Burial's backstory is interesting, because for a long time nobody knew who was behind the music. And for someone to remain completely anonymous in the age of the Internet is quite a feat.
To make such clearly passionate music as Burial's and then refuse to be identified lends the material an even greater mystery (as if it didn't already sound completely from outer space already!). Eventually though, Burial couldn't play the role of the British electronic Jandek forever, and his identity was revealed.
So what is this music like? Well, being recorded in the first half of the 2000's, a lot of people would identify it as dubstep. But because dubstep has a lot of connotations these days, I'd suggest checking out Wikipedia for a general idea of how the term differs from what this music is and what most Americans (myself included) understand the term to mean.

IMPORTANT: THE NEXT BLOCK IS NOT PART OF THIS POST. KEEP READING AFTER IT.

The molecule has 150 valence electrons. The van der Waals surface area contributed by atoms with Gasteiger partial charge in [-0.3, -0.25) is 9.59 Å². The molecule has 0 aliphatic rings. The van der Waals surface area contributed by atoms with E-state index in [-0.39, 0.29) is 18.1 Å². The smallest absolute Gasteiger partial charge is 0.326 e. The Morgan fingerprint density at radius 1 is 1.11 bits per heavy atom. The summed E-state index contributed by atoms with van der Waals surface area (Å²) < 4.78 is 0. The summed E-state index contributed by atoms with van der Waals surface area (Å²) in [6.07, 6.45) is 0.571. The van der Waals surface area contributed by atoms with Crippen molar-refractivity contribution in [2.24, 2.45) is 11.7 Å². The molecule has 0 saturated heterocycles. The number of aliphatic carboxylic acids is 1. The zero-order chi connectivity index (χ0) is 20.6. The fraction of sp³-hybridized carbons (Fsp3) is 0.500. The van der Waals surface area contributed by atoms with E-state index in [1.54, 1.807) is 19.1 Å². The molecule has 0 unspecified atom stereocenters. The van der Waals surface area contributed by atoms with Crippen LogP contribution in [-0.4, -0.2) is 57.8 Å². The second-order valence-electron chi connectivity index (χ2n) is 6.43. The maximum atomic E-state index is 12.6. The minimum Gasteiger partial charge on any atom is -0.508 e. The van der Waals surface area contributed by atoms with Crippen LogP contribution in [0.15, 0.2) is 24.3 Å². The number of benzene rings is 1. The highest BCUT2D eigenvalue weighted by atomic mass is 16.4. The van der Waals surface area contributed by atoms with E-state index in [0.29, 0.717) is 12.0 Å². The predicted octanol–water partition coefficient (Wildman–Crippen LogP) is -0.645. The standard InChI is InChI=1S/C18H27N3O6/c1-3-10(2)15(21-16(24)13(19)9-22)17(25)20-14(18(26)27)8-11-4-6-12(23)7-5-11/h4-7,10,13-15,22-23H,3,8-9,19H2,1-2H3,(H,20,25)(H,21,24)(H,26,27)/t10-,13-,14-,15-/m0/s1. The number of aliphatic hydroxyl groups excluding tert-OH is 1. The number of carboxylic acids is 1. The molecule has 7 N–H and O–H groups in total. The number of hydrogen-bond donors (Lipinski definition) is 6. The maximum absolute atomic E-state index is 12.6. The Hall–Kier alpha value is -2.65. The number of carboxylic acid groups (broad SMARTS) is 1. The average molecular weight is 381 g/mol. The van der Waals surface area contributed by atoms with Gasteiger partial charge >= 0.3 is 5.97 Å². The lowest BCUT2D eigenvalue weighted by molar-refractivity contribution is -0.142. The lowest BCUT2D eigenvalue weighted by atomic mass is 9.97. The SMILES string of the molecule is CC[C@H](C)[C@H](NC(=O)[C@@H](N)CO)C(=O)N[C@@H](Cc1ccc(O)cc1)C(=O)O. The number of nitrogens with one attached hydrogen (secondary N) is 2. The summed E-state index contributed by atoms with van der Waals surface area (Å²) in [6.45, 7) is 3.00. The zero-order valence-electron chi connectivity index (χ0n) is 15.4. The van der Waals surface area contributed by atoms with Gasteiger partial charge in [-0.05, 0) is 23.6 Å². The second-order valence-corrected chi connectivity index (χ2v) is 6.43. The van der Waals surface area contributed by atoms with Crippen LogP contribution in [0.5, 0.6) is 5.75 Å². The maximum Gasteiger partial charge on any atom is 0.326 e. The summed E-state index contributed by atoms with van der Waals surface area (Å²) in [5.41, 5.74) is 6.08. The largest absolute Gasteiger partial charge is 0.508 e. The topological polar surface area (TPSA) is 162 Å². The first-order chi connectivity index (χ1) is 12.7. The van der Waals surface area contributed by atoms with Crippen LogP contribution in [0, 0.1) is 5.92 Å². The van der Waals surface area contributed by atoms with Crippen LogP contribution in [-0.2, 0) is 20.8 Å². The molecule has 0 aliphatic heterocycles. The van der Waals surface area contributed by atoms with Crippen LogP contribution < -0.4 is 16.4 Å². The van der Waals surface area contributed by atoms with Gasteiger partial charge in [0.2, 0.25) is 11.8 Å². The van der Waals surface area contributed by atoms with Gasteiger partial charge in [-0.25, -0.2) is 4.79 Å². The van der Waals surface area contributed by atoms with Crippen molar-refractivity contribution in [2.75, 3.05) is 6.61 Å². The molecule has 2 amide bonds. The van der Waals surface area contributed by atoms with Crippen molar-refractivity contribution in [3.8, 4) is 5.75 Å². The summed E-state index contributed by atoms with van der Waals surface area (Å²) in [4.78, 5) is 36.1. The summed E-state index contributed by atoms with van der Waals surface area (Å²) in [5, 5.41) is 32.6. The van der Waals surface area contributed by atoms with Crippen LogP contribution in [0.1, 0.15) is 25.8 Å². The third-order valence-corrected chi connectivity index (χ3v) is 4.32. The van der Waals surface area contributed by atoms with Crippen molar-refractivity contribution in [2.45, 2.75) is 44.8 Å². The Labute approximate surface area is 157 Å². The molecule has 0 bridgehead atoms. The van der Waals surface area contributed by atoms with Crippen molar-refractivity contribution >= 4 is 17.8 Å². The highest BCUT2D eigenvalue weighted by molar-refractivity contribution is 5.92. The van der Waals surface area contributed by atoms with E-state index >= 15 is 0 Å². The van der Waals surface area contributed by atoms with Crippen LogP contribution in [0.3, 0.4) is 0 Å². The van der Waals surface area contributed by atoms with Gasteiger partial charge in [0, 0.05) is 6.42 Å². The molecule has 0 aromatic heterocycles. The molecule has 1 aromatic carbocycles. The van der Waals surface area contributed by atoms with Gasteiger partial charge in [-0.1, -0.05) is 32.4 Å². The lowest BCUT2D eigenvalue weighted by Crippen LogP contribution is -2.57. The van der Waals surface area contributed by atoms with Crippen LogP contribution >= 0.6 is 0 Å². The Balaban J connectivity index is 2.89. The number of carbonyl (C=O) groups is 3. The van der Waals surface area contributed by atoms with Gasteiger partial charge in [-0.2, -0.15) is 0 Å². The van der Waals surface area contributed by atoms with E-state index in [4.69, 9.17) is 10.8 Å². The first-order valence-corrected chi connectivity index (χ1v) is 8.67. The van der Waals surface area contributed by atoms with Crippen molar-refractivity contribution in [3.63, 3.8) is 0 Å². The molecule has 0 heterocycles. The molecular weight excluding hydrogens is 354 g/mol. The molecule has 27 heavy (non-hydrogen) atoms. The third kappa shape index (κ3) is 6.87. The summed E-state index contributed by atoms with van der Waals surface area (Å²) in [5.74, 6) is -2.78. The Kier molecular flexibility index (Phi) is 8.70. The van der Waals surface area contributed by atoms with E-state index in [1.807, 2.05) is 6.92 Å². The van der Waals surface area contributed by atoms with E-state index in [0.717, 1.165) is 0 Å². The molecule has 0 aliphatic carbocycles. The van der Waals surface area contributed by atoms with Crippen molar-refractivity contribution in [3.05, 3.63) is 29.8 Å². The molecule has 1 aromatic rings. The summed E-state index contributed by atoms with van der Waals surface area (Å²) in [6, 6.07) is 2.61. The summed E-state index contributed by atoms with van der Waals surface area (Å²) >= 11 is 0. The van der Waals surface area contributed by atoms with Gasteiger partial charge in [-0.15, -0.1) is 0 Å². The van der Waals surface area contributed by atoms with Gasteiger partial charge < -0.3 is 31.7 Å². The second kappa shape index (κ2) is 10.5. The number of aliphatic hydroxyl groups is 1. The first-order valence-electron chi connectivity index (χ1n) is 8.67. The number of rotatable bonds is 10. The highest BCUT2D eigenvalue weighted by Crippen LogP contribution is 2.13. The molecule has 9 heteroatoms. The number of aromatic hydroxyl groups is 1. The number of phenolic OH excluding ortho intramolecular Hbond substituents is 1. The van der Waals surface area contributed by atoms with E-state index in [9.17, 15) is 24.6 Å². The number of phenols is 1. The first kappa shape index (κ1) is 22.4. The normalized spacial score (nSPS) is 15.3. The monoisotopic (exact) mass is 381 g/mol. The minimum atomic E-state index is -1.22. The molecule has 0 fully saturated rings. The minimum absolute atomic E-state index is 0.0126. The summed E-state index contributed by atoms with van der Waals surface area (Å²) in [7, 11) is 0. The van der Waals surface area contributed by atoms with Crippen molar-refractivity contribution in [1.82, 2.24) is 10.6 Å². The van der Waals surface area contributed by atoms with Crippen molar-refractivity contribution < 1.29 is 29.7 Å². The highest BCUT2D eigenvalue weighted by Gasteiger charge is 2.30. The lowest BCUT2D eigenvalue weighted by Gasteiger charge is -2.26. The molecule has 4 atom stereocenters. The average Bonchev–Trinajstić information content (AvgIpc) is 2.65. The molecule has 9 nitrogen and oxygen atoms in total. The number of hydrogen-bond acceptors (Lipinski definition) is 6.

Here, dubstep basically translates into manipulated vocal samples, dark and moody repetitive keyboard riffs, and scattering drum breaks that give way to purely ambient sounds. It is indeed a strange world that Burial conjures up, one where there's room for Eno-inspired strictly ambient tracks like "Night Bus" to coexist alongside skittering and buzzing atmospheric two-step such as "Southern Comfort".
This debut is probably Burial's most consistently dark album, and that's saying something for a guy who uses the sounds of pouring rain and deep thunder on the majority of his songs. Key tracks are the short ambient pieces "Night Bus" and "Forgive", and the wonderfully tense "Distant Lights".Rated:
by Reviewer: Austin
(blogging at Austin's Page